A Period Piece, or How I Learned to Stop Worrying and Love National Punctuation Day
by Chris Lundquist
by Chris Lundquist
It’s National Punctuation Day! An observance that, in my humble opinion, numbers among our nation’s top-300-or-so holidays and is rapidly climbing that list (watch your back Arbor Day!). National Punctuation Day, which was created in 1994 by writer and public speaker Jeff Rubin, bills itself as a, “celebration of the lowly comma, correctly used quotation marks, and other proper uses of periods, semicolons, and the ever-mysterious ellipsis.”
A noble cause, no doubt. Discussions about punctuation rarely generate anything more than tepid yawns, except when they spark fiery arguments over the serial (or Oxford) comma. It’s easy to get lost in the intricacies of what different style guides prescribe for punctuation, but to do so is to miss the forest for the trees: punctuation is supposed to make our lives easier.
As the AP Stylebook puts it in its “A Guide to Punctuation”, the goal of punctuation should be to promote understanding and reduce ambiguity in our writing:
“The basic guideline is to use common sense.
–Punctuation is to make clear the thought being expressed.
–If punctuation does not help make clear what is being said, it should not be there.”
In other words—treat your commas, colons, semicolons, and em dashes with the respect they deserve! They can spare you plenty of confusion and misunderstanding if used with care.
This is the sort of reminder that would have value at any moment in time but seems particularly apt in 2020, as much of the professional world has gone virtual. We’ve been forced to heavily rely on the written word as we’ve converted much of our face-to-face office interactions into emails, chat messages, and texts. The risk of miscommunication is at an all-time high.
With that in mind, here are a few guidelines for effective and efficient punctuation:
Excessive Comma Usage
Setting aside the ageless debate over the serial comma, one of the most common issues with commas is overuse. There isn’t a hard and fast limit for how many commas is too many, but using them only where they add essential clarity is a good rule of thumb. If you find yourself needing to deploy a half dozen commas to bolt a complex set of ideas together, you may just want to divide them up into separate sentences.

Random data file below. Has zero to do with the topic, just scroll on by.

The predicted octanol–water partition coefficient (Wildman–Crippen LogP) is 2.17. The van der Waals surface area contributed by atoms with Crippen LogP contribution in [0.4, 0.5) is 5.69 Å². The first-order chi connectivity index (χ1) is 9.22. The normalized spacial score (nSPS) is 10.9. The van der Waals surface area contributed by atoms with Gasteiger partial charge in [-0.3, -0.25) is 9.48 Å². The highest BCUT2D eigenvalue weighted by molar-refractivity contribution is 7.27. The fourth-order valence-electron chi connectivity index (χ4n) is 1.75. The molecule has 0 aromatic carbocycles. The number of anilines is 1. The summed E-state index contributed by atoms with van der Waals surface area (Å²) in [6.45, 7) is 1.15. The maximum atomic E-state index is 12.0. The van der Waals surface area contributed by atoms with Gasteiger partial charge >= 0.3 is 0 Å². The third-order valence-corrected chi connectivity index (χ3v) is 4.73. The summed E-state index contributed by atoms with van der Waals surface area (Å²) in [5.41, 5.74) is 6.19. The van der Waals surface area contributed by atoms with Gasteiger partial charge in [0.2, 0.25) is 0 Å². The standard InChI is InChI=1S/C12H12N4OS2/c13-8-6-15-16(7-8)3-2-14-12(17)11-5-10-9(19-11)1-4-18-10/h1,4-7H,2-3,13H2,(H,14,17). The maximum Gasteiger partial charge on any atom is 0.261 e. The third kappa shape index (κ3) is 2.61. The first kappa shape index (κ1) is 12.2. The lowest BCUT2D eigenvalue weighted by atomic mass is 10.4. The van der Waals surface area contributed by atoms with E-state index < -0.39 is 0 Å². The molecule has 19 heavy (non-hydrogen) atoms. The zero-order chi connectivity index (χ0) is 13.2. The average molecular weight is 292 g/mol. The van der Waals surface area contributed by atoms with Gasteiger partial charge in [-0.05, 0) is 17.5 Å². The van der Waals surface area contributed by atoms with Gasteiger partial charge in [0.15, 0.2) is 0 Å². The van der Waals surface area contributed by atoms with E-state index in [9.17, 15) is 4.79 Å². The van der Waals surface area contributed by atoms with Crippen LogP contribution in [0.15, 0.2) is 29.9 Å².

Unsettlingly Unnecessary Quotation Marks
Chances are you’ve seen some of the many examples of “businesses” using quotation marks in an attempt to add “emphasis”, leaving readers confused and unsure about their sincerity. Use quotation marks to capture dialogue or render composition titles; if you need to stress something, turn to other formatting options like bold or underlined text instead.
In the context of journalistic writing, the ellipsis (…) is traditionally reserved for noting when words have been omitted in a passage of quoted speech or dialogue: “After consulting with my advisers … I have decided not to move forward with our previously-announced plans.” Some have taken to employing the ellipsis more liberally, using it when periods feel too definitive or final (e.g. “I don’t have any edits … this is fine …”), inadvertently leaving their recipient uncertain of their true meaning in the process. While there may be generational differences at play here, this is one error we’re all better off avoiding.
The semicolon might be the most misunderstood punctuation mark of all. Author Kurt Vonnegut famously derided them, arguing that “All they do is show you’ve been to college.” But they have their place, situated somewhere in the no man’s land between the comma and the period. To steer clear of Vonnegut’s ire, avoid substituting them in place of colons or periods. Outside of listing a series of complex phrases, semicolons are best used when you want to demonstrate the close relationship between two complete thoughts. To paraphrase the poet Alexander Pope, “To err is human; to forgive divine.” The semicolon is willing to extend you that same understanding when used judiciously.
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